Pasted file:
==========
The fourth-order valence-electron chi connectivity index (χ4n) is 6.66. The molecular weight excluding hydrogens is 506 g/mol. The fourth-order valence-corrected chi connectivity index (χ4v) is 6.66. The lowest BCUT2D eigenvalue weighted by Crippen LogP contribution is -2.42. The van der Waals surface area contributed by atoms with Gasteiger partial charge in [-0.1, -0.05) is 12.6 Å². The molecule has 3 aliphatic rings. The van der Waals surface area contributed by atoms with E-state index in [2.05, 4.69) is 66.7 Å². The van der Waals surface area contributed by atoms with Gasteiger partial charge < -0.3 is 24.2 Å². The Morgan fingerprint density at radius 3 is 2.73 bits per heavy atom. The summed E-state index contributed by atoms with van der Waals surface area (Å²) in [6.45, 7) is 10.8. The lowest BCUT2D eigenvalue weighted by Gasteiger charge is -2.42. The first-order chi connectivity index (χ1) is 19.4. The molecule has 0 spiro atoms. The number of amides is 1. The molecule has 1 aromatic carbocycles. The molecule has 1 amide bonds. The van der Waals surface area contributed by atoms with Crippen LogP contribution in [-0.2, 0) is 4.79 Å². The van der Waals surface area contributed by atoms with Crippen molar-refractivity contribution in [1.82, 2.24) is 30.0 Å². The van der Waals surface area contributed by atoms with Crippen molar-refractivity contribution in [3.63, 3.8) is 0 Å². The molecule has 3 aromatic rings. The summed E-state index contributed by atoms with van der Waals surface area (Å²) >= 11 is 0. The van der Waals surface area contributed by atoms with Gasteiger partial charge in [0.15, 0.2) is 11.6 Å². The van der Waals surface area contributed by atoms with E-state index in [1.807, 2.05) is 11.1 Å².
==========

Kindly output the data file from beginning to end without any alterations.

The fourth-order valence-electron chi connectivity index (χ4n) is 6.66. The molecular weight excluding hydrogens is 506 g/mol. The fourth-order valence-corrected chi connectivity index (χ4v) is 6.66. The lowest BCUT2D eigenvalue weighted by Crippen LogP contribution is -2.42. The van der Waals surface area contributed by atoms with Gasteiger partial charge in [-0.1, -0.05) is 12.6 Å². The molecule has 3 aliphatic rings. The van der Waals surface area contributed by atoms with E-state index in [2.05, 4.69) is 66.7 Å². The van der Waals surface area contributed by atoms with Gasteiger partial charge < -0.3 is 24.2 Å². The Morgan fingerprint density at radius 3 is 2.73 bits per heavy atom. The summed E-state index contributed by atoms with van der Waals surface area (Å²) in [6.45, 7) is 10.8. The lowest BCUT2D eigenvalue weighted by Gasteiger charge is -2.42. The first-order chi connectivity index (χ1) is 19.4. The molecule has 0 spiro atoms. The number of amides is 1. The molecule has 1 aromatic carbocycles. The molecule has 1 amide bonds. The van der Waals surface area contributed by atoms with Crippen LogP contribution in [-0.2, 0) is 4.79 Å². The van der Waals surface area contributed by atoms with Crippen molar-refractivity contribution in [1.82, 2.24) is 30.0 Å². The van der Waals surface area contributed by atoms with Crippen molar-refractivity contribution in [3.63, 3.8) is 0 Å². The molecule has 3 aromatic rings. The summed E-state index contributed by atoms with van der Waals surface area (Å²) >= 11 is 0. The van der Waals surface area contributed by atoms with Gasteiger partial charge in [0.15, 0.2) is 11.6 Å². The van der Waals surface area contributed by atoms with E-state index in [1.807, 2.05) is 11.1 Å².